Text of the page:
As for email, if you send six paragraphs, there’s no chance it’s getting read. In the age of skimming, who has time? Keep it short and sweet, and send a link for more info. Use a bit.ly link to track whether we clicked through. (Um, I shouldn’t be telling you this…)

If we don’t respond after multiple attempts, don’t continue to harass us. Trust me, we got your email. And your voicemail. And your LinkedIn request. And your Twitter mention. There’s no need to forward us your second unreturned email and ask if we got it. If we’re interested, we’ll let you know. If not, you’re wasting your time.

Don’t exaggerate who’s using your product. The sports business is a small community. Most people who work at a team have worked for multiple teams, or across different leagues, and we do plenty of networking. So if you tell us you’re working with other pro teams, and we’re actually interested in your product, you can expect us to place a call to those teams to get feedback. And if by “working with another team” you mean “gave them a presentation” or “had a conference call with them”, we’ll find out in short order.

Last year, one vendor actually showed me a product demo during a WebEx with content customized for an NHL franchise, and intimated that they’d built a solution for said team. When I followed up with the hockey team, they were shocked and told me they’d never heard of the company. Needless to say, that’s where my conversation with said vendor ended.

Go to networking events and conferences. If you really want to get in front of a sports marketing executive, go to a conference where they’re attending or speaking. You’ll probably be able to meet them in person, and if nothing else, have a beer and chat about your product. People at conferences expect to do some networking, so it’s much better environment to try to make a connection. That said…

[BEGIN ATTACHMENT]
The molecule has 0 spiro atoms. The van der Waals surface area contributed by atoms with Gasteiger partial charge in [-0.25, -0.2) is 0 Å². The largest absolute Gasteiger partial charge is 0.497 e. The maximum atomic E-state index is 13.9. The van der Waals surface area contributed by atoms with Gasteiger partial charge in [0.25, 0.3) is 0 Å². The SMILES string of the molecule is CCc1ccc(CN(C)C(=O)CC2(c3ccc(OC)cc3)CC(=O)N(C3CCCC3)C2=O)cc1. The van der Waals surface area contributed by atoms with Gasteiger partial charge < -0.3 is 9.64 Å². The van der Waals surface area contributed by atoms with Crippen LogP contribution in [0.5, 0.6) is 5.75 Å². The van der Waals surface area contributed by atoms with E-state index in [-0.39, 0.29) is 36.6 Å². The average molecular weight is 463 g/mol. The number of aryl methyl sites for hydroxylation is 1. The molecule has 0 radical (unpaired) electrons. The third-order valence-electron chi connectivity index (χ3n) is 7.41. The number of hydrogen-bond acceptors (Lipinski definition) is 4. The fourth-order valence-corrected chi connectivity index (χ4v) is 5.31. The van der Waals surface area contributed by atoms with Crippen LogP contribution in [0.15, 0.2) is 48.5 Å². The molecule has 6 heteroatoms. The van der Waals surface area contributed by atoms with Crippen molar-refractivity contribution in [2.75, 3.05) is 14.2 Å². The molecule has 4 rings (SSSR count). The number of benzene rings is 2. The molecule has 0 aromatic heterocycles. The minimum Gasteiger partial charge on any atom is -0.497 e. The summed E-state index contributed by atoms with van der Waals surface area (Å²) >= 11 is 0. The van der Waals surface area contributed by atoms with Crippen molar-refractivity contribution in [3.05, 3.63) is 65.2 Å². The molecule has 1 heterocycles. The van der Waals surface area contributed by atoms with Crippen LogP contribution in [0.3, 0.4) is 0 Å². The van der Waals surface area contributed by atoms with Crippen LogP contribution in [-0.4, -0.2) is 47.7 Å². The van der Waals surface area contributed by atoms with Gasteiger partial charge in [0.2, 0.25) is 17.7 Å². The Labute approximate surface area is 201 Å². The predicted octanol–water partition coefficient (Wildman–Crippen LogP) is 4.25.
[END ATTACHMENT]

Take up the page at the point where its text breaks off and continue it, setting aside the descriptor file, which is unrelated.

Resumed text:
Manners are important. Don’t interrupt when we’re talking to someone else. I’ve had this happen multiple times after panels or presentations at conferences. I’ll be speaking directly to someone after a session, and a vendor who’s in a rush to leave the conference with my business card will interject – because their time is apparently more important than that of anyone else – and give me their card, expecting mine in return.

I always try my best to prevent the interruption (even if I can feel the intrusive stare from a vendor who’s looking for a chance to interrupt), but it’s an awkward situation for everyone and leaves a terrible first impression. It also usually earns your business card a trip to the circular file.

Teams spend big money on players, and small money on marketing technology. So teams aren’t going to drop $20,000 on a social media tool that they didn’t know existed yesterday. Sports teams operate with lean staffs on leaner marketing budgets. Thankfully, there are plenty of companies out there willing to work with teams for free or nearly free, because being able to put a team’s logo in your sales deck is worth far more than the $20,000 you’re trying to squeeze out of us for your “must-have” social media solution.

Try to do a deal with the league. Many successful software vendors who have multiple team clients managed to convince the league office that their software is unique and valuable, and cut a deal with the league for all 30 teams to have access to their software. If your product is truly unique, and has scale, you might be better off trying to approach the league first.

Comments on: "10 Tips for Vendors Pitching Sports Marketers" (1)

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  1. Great advice, Peter. So, what’s your next speaking event? And until then, yes, we are willing to work with the Celtics so we can get your feedback. Go Celts! Cheers, timo

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About Peter Stringer

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Peter Stringer is in his ninth season with the Boston Celtics. Currently serving as the team's Senior Director of Digital Media, Stringer manages the the team's interactive and social media marketing and strategy.

Opinions expressed herein represent those of the author alone and do not necessarily reflect those of the Boston Celtics.